I have struggled with the student fees issue more than any other but its important to be able to decide so here goes.
I fought the election having agreed the pledge to oppose a rise in tuition fees: the LDs didn't win the election, we came third. I work for a university, albeit not in a teaching area. I had a free education - but no support grant and the first year of loans to deal with. I did a Masters which was paid for by my parents - thanks Dad. I have never quite lifted myself from the debt ridden state that university put me in, despite nearly 20 years of work so I know about paying for an education, I know about debt and I know about hardship.
I have been faced with a barrage of information about the proposed cuts to university funding and over the inequities of the proposals. Under the current system of fees which Labour introduced - let's call them 'Labour fees' for short - you are saddled with upfront debts as soon as you start university. You can apply for grants and other support but for most people its pay upfront or get a job. If you're part-time you pay your Labour fees upfront and in full, so that's the low-paid stuffed good and proper by the supposed 'people's party'.
The new system being proposed by the coalition will mean much higher fees. This will cover much more of the cost of the courses at universities, putting their finances onto a fairer footing. The crucial difference is that these higher fees will only need to be paid back once people leave university and once they are earning over £21,000 - thanks to the LDs - a figure very close to the average income in this country and one which can reasonably be called a 'living wage'. (If anyone wants to argue about low pay, I've got a lifetime of experience on that front so bring it on...)
Education is a right and it should be free. In the 1950s when a few tens of thousands of people went to university this was a wonderful dream and one anyone could support. Why shouldn't rich people be educated at the expense of the rest of us? In the modern world hundreds of thousands of people go to university, which is a major achievement and a widening of opportunity - but its expensive and the money has to be found somehow. For sure the majority of people going to university will earn higher than average salaries but many will not. Is it reasonable for that stalwart of the tabloids, a single mum bringing up her kids with part-time work, to support them? It is surely far better to ask people to pay for their choice in higher education when they have finished it and when they have a job which is paying them enough to allow them to do so reasonably.
Remember that the country is broke, there is no money for most services, Labour has layered on PFI debt across the land and spent any money left over on grandiose schemes before the election. Carrying on regardless is not an option and if you think otherwise, pop across to Dublin for the weekend - they could do with the cash.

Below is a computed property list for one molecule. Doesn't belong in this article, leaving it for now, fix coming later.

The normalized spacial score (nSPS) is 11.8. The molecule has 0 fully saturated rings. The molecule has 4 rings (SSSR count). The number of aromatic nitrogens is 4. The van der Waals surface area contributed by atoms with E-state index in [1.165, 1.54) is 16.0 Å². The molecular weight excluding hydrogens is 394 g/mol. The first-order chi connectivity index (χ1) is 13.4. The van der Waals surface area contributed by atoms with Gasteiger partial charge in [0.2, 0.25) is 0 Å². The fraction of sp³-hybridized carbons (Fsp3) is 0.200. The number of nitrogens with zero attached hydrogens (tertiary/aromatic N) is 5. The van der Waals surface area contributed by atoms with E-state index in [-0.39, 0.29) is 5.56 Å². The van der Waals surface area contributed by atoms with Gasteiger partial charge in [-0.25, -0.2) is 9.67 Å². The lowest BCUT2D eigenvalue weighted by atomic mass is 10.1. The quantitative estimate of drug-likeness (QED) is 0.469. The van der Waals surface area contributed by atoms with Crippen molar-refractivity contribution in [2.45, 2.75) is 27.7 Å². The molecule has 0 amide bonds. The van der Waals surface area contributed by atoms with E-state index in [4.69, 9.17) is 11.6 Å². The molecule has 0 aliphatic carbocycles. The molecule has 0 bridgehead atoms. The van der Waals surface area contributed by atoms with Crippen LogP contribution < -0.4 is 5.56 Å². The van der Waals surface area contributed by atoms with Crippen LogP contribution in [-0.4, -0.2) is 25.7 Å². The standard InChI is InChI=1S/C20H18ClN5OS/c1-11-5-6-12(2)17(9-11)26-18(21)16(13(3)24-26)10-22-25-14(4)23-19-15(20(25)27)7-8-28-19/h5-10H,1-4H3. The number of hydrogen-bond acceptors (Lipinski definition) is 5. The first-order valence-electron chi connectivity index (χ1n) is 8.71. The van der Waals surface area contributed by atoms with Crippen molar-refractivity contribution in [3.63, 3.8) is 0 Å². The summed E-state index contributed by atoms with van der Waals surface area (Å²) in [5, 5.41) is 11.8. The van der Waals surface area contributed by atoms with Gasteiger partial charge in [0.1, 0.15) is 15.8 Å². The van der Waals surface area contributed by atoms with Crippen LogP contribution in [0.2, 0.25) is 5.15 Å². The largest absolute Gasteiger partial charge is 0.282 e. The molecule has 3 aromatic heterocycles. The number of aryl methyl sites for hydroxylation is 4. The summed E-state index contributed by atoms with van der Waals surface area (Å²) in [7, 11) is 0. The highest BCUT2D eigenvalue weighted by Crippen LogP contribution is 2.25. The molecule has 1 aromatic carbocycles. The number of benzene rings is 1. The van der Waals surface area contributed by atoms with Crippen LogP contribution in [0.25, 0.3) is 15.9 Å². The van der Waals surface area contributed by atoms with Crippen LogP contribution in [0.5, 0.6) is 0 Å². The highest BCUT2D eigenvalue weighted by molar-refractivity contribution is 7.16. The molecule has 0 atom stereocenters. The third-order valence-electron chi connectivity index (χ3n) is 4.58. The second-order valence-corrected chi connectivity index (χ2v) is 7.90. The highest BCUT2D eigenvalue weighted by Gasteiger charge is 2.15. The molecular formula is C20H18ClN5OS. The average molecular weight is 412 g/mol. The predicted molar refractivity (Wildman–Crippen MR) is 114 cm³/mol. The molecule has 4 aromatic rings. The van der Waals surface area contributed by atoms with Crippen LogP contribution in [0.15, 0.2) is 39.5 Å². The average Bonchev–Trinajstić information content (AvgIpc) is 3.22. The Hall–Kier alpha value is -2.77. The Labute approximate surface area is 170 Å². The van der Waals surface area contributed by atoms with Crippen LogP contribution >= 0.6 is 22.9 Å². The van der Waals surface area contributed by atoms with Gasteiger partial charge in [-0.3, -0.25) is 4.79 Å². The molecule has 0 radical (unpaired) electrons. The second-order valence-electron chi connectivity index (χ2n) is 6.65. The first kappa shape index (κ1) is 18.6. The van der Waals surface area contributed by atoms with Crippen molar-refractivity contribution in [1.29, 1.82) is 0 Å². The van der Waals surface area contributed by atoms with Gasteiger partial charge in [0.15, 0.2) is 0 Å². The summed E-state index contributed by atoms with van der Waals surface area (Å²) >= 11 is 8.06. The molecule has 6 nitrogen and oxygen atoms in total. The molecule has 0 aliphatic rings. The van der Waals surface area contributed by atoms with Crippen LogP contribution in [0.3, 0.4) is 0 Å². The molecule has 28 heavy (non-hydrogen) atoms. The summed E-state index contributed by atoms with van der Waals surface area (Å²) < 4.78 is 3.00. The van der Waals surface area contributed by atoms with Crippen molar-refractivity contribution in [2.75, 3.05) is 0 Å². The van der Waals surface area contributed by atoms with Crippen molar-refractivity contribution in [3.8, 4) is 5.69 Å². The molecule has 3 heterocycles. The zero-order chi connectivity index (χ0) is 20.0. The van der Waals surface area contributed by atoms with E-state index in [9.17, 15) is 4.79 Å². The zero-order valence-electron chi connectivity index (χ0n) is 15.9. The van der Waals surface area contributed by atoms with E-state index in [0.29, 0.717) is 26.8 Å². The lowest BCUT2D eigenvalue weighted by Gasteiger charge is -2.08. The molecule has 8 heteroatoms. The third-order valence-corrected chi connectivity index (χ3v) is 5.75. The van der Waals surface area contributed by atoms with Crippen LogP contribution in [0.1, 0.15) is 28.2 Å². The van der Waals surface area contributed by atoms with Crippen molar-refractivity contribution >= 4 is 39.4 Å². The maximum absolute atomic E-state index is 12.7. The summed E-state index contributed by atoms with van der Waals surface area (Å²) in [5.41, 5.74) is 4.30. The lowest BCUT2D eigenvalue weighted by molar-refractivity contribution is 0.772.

For me the Damascene moment in all this is thinking about what universities are and how they have changed out of all recognition from those halcyon days of Kingsley Amis and jolly japes in the quad. I work for a modern one and I went to a polytechnic - by choice because I knew I would get a better education there. Both institutions have embraced modern learning, including part-time and vocationally focused learning alongside traditional academic subjects. Education has to map on to the economy, not at the expense of more academic pursuits but complementary to them. Two year Degrees have been touted, to cries of horror from traditionalists. Why? Surely the bottom line in all this is choice and if someone wants to do a two year Degree so that they can start to work, why shouldn't they be able to. Higher education must evolve, just like every other sector. Shall we mention ivory towers here or do you get the picture?
My prediction is that we will have roughly the same number of universities in 10 years, with some less well performing ones having closed or merged. Some will have to face up to the fact that they were never viable. The vast majority of universities which remain will have more students, including more from poorer backgrounds. They will have more minority students - the story today of 21 Oxford colleges having no black students at all is frankly disgusting and shows starkly how appalling the 'old' sector is generally - and more part-time students. Most will be more vocationally focused and all will offer a range of course models. People whose blood is boiling at this point might reflect on the runaway success of the utterly flexible Open University since its creation with the aim of making university accessible.
And yes, students will pay for their education. Never forget that Labour introduced fees in the first place, all we are seeking to do is to make the system fairer, which this policy does. The alternative is upfront Labour fees, students saddled with debts from day one of their courses, less well off people put off education altogether and more of the same. So after much deliberation, I'll say it once, I'll say it loud, the proposals on student fees are the right thing to do here and now.